Is Your Local Landfill Leaking Methane?

May 15, 2019
Landfill gas extraction at a municipal solid waste facility in Wisconsin. An Obama-era rule to limit methane emissions had been delayed under the Trump administration, until a federal court ruling May 6. Photo: Wisconsin Department of Natural Resources. Click to enlarge.

TipSheet: Is Your Local Landfill Leaking Methane?

Few people, except those with a truckload of trash, ever venture onto the premises of a municipal landfill, waste transfer station or waste management facility. But environmental journalists do. It’s just that they don’t go to dump trash. They go to observe and ask questions.

So which questions are of public concern about your landfill? Here’s one: The fate of its landfill gas. And now a recent ruling by a federal judge has the controversy over landfill gas back into the news cycle.


Why it matters

When organic materials like food waste and paper decompose in a landfill, they produce gasses that are (very roughly) half methane and half carbon dioxide. Uncontrolled, this gas seeps out of the landfill over time.

The problem? Both methane and carbon dioxide are greenhouse gasses that contribute to global warming. Landfill gas is the third largest source of methane emitted in the United States (after natural gas production and gassy cows). And methane has 21 times the warming impact of CO2.

The good news is that because landfills are somewhat contained, much of the gas can often be captured in pipes as it rises from deposited waste. It can then be flared, or further treated to separate gasses and to upgrade the methane to the quality usable for power generation (may require subscription) of a public gas utility.

It’s not just global warming gasses that are the problem though. Sometimes toxic materials in landfills emit toxic gasses as they degrade. So capturing and treating landfill gas can also lower the risks such toxic gasses present to the surrounding community.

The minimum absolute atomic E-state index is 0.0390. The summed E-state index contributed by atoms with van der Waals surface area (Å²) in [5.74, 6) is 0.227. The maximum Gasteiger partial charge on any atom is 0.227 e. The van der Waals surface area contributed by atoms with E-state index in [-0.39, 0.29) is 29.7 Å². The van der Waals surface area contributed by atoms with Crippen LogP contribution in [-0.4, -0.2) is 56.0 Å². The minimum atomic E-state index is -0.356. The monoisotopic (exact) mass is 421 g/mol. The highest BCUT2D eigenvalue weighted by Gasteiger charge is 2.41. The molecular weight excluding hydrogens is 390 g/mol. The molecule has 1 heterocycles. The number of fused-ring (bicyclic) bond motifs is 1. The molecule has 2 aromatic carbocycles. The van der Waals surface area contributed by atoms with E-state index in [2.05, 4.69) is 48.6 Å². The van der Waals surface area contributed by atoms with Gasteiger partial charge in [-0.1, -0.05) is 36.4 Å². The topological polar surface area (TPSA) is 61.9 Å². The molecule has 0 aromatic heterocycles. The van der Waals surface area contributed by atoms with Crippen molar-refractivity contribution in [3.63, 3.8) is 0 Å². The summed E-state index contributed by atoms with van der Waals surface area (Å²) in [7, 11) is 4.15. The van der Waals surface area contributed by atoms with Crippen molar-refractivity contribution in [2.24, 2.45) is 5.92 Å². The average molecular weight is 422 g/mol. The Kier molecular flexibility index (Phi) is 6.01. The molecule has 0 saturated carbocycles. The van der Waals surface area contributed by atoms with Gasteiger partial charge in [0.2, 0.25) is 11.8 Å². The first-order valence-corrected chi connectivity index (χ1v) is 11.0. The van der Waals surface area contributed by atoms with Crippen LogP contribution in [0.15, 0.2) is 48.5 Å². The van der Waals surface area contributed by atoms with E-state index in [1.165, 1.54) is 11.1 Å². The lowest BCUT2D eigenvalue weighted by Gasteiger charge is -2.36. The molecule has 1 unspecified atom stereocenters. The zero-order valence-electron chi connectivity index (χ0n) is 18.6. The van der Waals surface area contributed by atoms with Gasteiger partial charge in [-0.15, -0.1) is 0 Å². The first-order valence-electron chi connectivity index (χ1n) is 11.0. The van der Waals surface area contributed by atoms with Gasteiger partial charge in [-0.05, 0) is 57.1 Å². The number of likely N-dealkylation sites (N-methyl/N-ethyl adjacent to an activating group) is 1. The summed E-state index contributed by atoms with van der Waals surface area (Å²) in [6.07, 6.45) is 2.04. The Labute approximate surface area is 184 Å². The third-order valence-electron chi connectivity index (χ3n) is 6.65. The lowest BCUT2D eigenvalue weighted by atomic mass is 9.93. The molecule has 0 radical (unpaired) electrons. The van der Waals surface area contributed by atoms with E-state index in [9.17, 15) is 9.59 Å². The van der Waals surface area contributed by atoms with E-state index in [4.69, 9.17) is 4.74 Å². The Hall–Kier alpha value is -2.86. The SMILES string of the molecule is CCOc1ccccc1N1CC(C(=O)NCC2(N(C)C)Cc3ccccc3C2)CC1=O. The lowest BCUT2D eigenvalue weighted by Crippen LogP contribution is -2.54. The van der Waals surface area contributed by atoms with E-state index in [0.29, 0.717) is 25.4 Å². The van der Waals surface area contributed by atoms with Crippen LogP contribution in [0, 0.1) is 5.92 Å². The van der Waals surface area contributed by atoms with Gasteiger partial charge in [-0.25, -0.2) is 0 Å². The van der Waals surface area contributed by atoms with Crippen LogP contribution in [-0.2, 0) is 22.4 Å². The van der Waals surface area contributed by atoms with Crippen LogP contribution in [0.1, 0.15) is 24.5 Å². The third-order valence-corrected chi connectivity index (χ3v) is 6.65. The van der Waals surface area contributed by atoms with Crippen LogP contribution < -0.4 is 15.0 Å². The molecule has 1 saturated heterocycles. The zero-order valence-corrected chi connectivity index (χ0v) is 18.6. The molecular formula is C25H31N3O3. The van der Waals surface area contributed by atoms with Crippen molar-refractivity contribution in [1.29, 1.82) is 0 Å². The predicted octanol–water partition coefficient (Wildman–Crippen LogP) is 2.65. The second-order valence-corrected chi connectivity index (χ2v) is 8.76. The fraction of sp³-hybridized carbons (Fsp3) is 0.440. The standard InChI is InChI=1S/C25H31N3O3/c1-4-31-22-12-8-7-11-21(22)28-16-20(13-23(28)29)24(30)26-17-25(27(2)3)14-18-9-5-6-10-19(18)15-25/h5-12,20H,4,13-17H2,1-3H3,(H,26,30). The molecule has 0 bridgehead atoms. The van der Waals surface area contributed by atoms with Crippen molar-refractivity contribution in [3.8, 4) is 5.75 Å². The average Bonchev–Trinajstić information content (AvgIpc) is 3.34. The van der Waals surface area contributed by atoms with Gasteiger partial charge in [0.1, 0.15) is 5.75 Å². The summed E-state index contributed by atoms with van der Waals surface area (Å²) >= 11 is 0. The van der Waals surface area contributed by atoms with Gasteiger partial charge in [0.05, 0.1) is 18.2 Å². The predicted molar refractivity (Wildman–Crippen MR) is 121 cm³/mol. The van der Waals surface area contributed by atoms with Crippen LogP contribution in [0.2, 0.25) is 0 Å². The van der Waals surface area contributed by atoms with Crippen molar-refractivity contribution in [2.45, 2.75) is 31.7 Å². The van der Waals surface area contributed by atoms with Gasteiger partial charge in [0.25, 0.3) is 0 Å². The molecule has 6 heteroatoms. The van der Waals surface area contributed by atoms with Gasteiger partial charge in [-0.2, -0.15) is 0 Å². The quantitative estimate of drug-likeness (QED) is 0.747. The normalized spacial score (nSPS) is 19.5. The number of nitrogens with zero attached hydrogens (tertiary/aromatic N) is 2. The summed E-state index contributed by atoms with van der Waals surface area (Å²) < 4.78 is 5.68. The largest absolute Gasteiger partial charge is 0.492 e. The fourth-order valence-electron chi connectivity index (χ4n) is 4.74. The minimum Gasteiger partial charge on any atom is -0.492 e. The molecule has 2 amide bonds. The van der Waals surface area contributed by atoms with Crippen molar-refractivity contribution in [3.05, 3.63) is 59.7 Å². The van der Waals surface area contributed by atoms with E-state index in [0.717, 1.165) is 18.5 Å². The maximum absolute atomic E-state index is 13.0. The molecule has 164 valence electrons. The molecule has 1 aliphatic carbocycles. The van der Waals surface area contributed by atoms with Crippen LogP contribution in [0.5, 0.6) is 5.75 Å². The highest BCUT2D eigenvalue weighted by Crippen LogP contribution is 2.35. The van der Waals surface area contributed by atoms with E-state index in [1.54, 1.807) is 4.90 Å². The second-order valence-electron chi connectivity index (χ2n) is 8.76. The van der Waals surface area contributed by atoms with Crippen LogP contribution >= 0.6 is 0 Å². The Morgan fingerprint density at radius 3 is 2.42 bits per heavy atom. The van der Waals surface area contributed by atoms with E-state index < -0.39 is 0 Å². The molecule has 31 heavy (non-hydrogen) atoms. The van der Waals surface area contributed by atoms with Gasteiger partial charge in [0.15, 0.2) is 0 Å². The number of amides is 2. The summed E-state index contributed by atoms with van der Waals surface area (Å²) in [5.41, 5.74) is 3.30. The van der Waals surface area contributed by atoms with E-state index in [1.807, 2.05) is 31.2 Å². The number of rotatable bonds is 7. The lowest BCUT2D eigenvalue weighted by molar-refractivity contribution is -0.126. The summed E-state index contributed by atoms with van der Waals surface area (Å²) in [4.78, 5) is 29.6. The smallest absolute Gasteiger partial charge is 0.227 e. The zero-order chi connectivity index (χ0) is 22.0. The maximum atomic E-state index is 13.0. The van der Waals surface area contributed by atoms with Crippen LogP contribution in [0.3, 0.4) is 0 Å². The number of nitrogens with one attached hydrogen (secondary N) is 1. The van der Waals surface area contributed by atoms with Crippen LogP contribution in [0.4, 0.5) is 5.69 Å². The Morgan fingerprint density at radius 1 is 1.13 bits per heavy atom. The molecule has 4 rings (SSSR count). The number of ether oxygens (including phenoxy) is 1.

The backstory

In its efforts to get a grip on climate change, the Obama EPA issued a rule, finalized in August 2016, to limit emissions of methane from some municipal landfills.

But the Trump EPA put that rule on hold soon after coming into office, in May 2017. Some parts of the waste management industry had opposed the rule, complaining about costs.

Lawsuits followed. Then, after an initial stay against the hold, EPA went on to stretch out the timeline for implementing the rule to two years or more.

The most recent development came May 6, when a federal district judge in California ruled that EPA could not delay enforcement of the Obama-era rule. EPA’s delay had been challenged by California and a coalition of seven other states that wanted the rule to go into effect. The states include Illinois, Maryland, New Mexico, Oregon, Rhode Island, Vermont and Pennsylvania.

Those states argued that delay of the rule perpetuates environmental harm caused by landfill emissions. Environmental groups such as the Natural Resources Defense Council supported the lawsuit.

It is not yet clear whether EPA will appeal the court decision or attempt further rulemaking. But the current rule requires states to come up with plans (many have not yet done so), so full roll-out would take years in any case.

Under the EPA rule, not every municipal landfill will have to capture methane. The rule applies mostly to newer or larger landfills.


Story ideas

  • How big is your landfill? How new? Would EPA landfill gas regulations apply to it?
  • How much methane or landfill gas is your landfill estimated to produce or emit?
  • Is the gas from your landfill collected? How is it processed? What happens to it?
  • What do your local landfill managers think of the pending EPA regulation?
  • What is the position of your state solid waste management agency on the pending EPA regulation?


Reporting resources

* From the weekly news magazine SEJournal Online, Vol. 4, No. 20. Content from each new issue of SEJournal Online is available to the public via the SEJournal Online main page. Subscribe to the e-newsletter here. And see past issues of the SEJournal archived here.

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